Ernest Moser has appealed from an order of the district court denying post-conviction relief under a Rule 93 motion (§ 21-1-93, N.M.S.A. 1966, Interim Supp.).
The prisoner was convicted in Quay County district court of assault with a deadly weapon and also pled guilty to a *214charge of unlawfully discharging a firearm within a settlement; for which he was sentenced to the statutory term in the penitentiary. He was then charged with having been convicted of three prior felonies in Arkansas. The first sentence was set aside and he was sentenced to life imprisonment as an habitual criminal. His .motion for post-conviction relief challenges the validity of 'the prior convictions which formed the basis of the enhanced sentence. Despite requests by appointed counsel for a hearing on the merits of Moser’s assertions, the trial court, from an examination of the files and records of the case, found that the prisoner had admitted his identity as the person previously convicted in Arkansas. Based solely upon that record, a hearing on the Rule 93 motion was denied. Under the circumstances here present, this was error requiring reversal.
Identity is not the only issue in a recidivist proceeding. Our habitual criminal statute contemplates valid convictions which have not been vacated. Oyler v. Boles, 368 U.S. 448, 82 S.Ct. 501, 7 L.Ed.2d 446, 451. This court in State v. Dalrymple, 75 N.M. 514, 407 P.2d 356, approved language of the dissenting opinion in Oyler v. Boles, supra, saying:
“The charge of being an habitual offender is also effectively refuted by proof that the prior convictions were not constitutionally valid as, for example, where one went to trial without a lawyer under the circumstances where the ap-, pointment of someone to represent him was a requirement of due process. Denial or absence of counsel is an issue raisable on collateral attack of state judgments. Williams v. Kaiser, 323 U.S. 471, 65 S.Ct. 363, 89 L.Ed. 398. * * * ”
It seems established since Powell v. State of Alabama, 287 U.S. 45, 53 S.Ct. 55, 77 L.Ed. 158, 84 A.L.R. 527, that the cpnstitutional guarantee of “Assistance of Counsel,” implies the “effective” assistance of counsel. See Waltz, Inadequacy of Trikl Defense Representation as a Ground for Post-Conviction Relief in Criminal Cases, 59 Northwestern L.Rev. 289 (1964). Although counsel is given a wide degree of latitude in representation of his client, in. rare circumstances the court must intervene to insure to the defendant a fair trial. As' expressed in Edwards v. United States, 103 U.S.App.D.C. 152, 256 F.2d 707 (1958) :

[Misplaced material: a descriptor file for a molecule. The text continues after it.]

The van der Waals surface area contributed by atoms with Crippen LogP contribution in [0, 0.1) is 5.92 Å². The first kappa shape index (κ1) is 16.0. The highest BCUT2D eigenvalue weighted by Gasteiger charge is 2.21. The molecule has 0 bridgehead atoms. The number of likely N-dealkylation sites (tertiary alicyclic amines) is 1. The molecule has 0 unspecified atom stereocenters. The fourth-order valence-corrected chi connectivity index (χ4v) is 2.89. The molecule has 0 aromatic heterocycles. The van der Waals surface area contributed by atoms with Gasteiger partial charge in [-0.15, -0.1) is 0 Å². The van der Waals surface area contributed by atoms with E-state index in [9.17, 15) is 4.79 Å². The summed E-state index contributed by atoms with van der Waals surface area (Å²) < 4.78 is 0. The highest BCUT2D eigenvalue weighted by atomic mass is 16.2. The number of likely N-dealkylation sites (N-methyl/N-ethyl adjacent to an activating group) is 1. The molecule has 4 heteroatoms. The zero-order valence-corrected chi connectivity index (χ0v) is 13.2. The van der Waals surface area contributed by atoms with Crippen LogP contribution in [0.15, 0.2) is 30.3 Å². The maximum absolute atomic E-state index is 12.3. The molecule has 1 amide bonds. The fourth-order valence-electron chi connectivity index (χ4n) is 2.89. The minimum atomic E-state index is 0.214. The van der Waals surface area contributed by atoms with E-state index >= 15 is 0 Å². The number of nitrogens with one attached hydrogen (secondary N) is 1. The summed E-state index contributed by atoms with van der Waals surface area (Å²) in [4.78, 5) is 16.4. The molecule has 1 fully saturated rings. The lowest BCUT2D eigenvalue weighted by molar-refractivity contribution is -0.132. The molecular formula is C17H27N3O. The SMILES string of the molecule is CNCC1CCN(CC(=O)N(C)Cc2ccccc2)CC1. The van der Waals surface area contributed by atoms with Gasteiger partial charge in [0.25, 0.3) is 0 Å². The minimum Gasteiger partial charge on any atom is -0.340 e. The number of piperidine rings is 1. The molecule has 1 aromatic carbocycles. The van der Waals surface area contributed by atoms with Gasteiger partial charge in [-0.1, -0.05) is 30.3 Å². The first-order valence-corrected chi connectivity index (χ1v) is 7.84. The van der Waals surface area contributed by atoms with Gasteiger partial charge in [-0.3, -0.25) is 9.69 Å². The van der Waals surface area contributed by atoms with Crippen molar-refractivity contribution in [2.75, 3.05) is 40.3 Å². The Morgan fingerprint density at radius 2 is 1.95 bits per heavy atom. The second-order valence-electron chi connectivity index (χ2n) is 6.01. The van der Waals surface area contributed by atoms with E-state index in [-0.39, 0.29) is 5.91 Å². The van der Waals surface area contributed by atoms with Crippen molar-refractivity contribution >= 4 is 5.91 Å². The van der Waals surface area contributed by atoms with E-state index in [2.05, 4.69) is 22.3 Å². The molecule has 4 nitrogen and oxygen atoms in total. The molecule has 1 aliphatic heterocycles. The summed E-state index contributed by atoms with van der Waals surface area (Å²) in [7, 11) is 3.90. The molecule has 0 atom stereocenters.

“ * * * Mere improvident strategy, bad tactics, mistake, carelessness or inexperience do not necessarily amount to ineffective assistance of counsel, unless taken as a whole the trial was a ‘mockery of justice.’ * * * ”
Otherwise expressed, counsel is presumed competent, Michel v. State of Louisiana, 350 U.S. 91, 76 S.Ct. 158, 100 L.Ed. 83; Kilgore v. United States, 323 F.2d 369 (8th Cir. 1963); and a defendant is denied his-right only when the trial becomes a “sham,” Lunce v. Overlade, 244 F.2d 108, 74 A.L.R. 2d 1384 (7th Cir. 1957); or a “farce,” United States ex rel. Feeley v. Ragen, 166-F.2d 976 (7th Cir. 1948); 21 Am.Jur.2d, Criminal Law, § 315.
When, however, a petition for post-conviction relief alleges facts, set out in particularity, of his claim of inadequate criminal representation under this standard,, he is entitled to a hearing on the question under Rule 93. Laughner v. United States, 360 F.2d 159 (5th Cir. 1966); Dayton v. United States, 115 U.S.App.D.C. 341, 319 F.2d 742 (1963); see Annot., 74 A.L.R.2d 1390.
One of the prisoner’s prior convictions relied upon as the basis for imposition of the enhanced penalty, was for carnal abuse. The prisoner’s motion asserts, that his counsel was, unknown to him, related to the complaining witness. The motion further charges specific instances of" misconduct and failure to properly represent the petitioner at the trial of his case, including failure of the. attorney to chai-*215lenge two jurors wbo were uncles of the complaining witness. Under such circumstances, even though counsel was employed, the prisoner was just as much without • counsel as if he was represented by ineffectual appointed counsel under the standard outlined above. The truth of these allegations in an inquiry that should have been permitted in an habitual offender case. We think, upon allegations of such a serious nature, due process requires the right to a hearing and the presentation of evidence thereon. State v. Dalrymple, supra.
We find the argument that the judgment should be affirmed because the prisoner failed to offer evidence in support of his allegations to be without merit. The trial court denied him the right to a hearing. The record before us appears to indicate that the prisoner was not present at the time his motion for relief was denied.
It follows that the case must be reversed and remanded with directions to vacate the judgment appealed from and to proceed further in a manner not inconsistent with what has been said.
It is so ordered.
COMPTON, J., and JOE ANGEL, D. J„ concur.